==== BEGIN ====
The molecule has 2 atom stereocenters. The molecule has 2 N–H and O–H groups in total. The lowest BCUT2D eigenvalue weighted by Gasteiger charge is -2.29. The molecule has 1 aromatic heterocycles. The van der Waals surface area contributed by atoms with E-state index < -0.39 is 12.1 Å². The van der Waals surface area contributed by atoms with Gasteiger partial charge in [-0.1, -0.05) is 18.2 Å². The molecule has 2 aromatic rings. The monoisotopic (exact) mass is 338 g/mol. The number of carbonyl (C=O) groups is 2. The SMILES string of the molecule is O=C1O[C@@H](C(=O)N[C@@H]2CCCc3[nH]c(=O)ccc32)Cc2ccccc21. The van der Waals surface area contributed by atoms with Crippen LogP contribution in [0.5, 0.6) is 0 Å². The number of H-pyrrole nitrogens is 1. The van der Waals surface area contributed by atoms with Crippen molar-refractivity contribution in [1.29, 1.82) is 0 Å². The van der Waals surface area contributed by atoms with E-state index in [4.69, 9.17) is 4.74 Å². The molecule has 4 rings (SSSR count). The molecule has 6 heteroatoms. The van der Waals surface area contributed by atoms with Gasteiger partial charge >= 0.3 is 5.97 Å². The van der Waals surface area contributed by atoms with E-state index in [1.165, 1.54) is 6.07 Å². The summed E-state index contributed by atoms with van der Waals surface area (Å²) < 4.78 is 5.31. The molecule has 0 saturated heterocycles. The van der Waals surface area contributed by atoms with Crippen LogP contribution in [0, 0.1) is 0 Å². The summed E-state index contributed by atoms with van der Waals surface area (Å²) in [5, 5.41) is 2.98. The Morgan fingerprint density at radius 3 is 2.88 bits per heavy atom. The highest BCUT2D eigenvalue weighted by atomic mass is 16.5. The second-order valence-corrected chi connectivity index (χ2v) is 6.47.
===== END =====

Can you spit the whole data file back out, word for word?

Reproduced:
The molecule has 2 atom stereocenters. The molecule has 2 N–H and O–H groups in total. The lowest BCUT2D eigenvalue weighted by Gasteiger charge is -2.29. The molecule has 1 aromatic heterocycles. The van der Waals surface area contributed by atoms with E-state index < -0.39 is 12.1 Å². The van der Waals surface area contributed by atoms with Gasteiger partial charge in [-0.1, -0.05) is 18.2 Å². The molecule has 2 aromatic rings. The monoisotopic (exact) mass is 338 g/mol. The number of carbonyl (C=O) groups is 2. The SMILES string of the molecule is O=C1O[C@@H](C(=O)N[C@@H]2CCCc3[nH]c(=O)ccc32)Cc2ccccc21. The van der Waals surface area contributed by atoms with Crippen LogP contribution in [0.5, 0.6) is 0 Å². The number of H-pyrrole nitrogens is 1. The van der Waals surface area contributed by atoms with Crippen molar-refractivity contribution in [1.29, 1.82) is 0 Å². The van der Waals surface area contributed by atoms with E-state index in [4.69, 9.17) is 4.74 Å². The molecule has 4 rings (SSSR count). The molecule has 6 heteroatoms. The van der Waals surface area contributed by atoms with Gasteiger partial charge >= 0.3 is 5.97 Å². The van der Waals surface area contributed by atoms with E-state index in [1.165, 1.54) is 6.07 Å². The summed E-state index contributed by atoms with van der Waals surface area (Å²) < 4.78 is 5.31. The molecule has 0 saturated heterocycles. The van der Waals surface area contributed by atoms with Crippen LogP contribution in [0, 0.1) is 0 Å². The summed E-state index contributed by atoms with van der Waals surface area (Å²) in [5, 5.41) is 2.98. The Morgan fingerprint density at radius 3 is 2.88 bits per heavy atom. The highest BCUT2D eigenvalue weighted by atomic mass is 16.5. The second-order valence-corrected chi connectivity index (χ2v) is 6.47.